A medical emergency, long-term treatment, a routine surgical procedure ? any of these is sufficient to destroy a family as it inevitably means turning to moneylenders for funds, getting trapped into the debt cycle thereby ensuring that poverty becomes generational. In such a scenario, quality is not even an issue: the poor are not in a position to exercise any choice ? they take what they can afford. This makes them vulnerable to the corruption and inadequacy of the healthcare system and easy victims for quacks and unethical medical practitioners. With costs of healthcare rising everyday, health seeking behavior among the low income groups has witnessed a downward trend. All attempts of insurance and micro-insurance have been bugged with the biggest question ? Where will the premium come from? Health Insurance in India has been a failure and a loss making portfolio for Insurance companies because of poor spread and selectivity. While the Government health infrastructure has its own concerns and limitations, the Private health sector has restricted itself from moving into rural areas for the only fear that people there have poor paying capacities and do not pay in time. If everyone was covered by health insurance, the private health sector would have fearlessly moved into the rural sector to serve the 70% population of the country. Insurance companies would have been too happy to tap the huge untapped potential in the rural sector. ONLY IF SOMEONE ENSURED THE PREMIUM. My solution aims at answering that big IF which is the stumbling block to an array of health services waiting to rush to the rural sector. It capitalizes on the collective bargaining power of communities, and through that provides health insurances for individuals without requiring them to pay a penny for the premiums. The premiums are collected out of their existing daily expenditure through collective negotiation with selected service providers.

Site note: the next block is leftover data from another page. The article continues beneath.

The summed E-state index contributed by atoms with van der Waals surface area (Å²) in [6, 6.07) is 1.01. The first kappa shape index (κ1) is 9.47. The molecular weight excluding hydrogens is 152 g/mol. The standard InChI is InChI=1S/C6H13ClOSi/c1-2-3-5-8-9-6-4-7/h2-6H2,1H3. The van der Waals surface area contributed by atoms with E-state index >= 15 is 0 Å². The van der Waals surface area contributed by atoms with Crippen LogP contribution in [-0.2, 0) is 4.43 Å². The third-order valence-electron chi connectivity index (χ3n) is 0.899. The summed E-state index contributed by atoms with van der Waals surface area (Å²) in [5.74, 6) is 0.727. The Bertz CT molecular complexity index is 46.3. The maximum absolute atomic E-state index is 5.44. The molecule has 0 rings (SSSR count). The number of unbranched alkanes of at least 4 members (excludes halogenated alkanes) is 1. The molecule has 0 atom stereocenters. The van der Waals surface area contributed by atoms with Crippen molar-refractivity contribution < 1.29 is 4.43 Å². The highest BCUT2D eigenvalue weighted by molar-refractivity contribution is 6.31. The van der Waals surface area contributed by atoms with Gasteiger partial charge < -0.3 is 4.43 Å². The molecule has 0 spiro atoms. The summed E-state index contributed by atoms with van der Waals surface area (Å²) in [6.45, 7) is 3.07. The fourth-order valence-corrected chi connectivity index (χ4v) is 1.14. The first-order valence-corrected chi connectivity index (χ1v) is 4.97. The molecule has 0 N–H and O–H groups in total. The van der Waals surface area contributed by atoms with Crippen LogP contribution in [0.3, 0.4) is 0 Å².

Operational model:

The model is composed of a number of interlinked measures that work together to empower a group to take charge of its social security. OASIS team members begin with the fundamental step of demystifying the concept of social security for the target group, unpacking the term and providing plenty of practical examples to establish how vital it is for every individual. Once the people are convinced of its importance, the next step is to help them realize that it is within their capacity to plan for their future, and that planning implies neither dependence on Government nor large financial burdens. Rather, planning under this system means drawing on the community?s strength as a collective to pressurize local vendors of regular services to give them fixed discounts in lieu of volume sales. OASIS has developed the technical infrastructure necessary for the model to work. At present OASIS provides all infrastructural facilities as well as carries out the actual implementation (from counseling the community, to guiding them in choosing and negotiating with vendors and service providers, to tracking the services availed by every family and collecting and depositing the discounts on their behalf. The model requires some financial support at the launch stage, but once it reaches a critical number it becomes self-sustaining.

Human resources:

The team comprises of Five people currently. Pradeep Ghosh (Ashoka Fellow) who heads the project is assisted by three paid volunteers in the field and one support staff in the office. Volunteers from the villages and slums are used for paid survey and planning with Self Help Group members and other people in the village. One stark factor here to note is that except Pradeep, all other staff is either from the village or the slums where the project is on. OASiS believes in using and developing the capacities of the beneficiaries to make the project functionally self- sustaining in the long run.

Key operational partnerships:

The project is in the initial phase. Discussions on partnerships are on with hospitals, Clinics, pathology labs, Doctors? groups, Insurance companies etc. Also partnerships are being tried with whole sellers and other businesses to establish Self Employed Groups in the villages under the social security system. Discussions are also on with a hospital and a Doctors? group about OPD services being provided through a micro-insurance mechanism.

Impact
Financial Sustainability: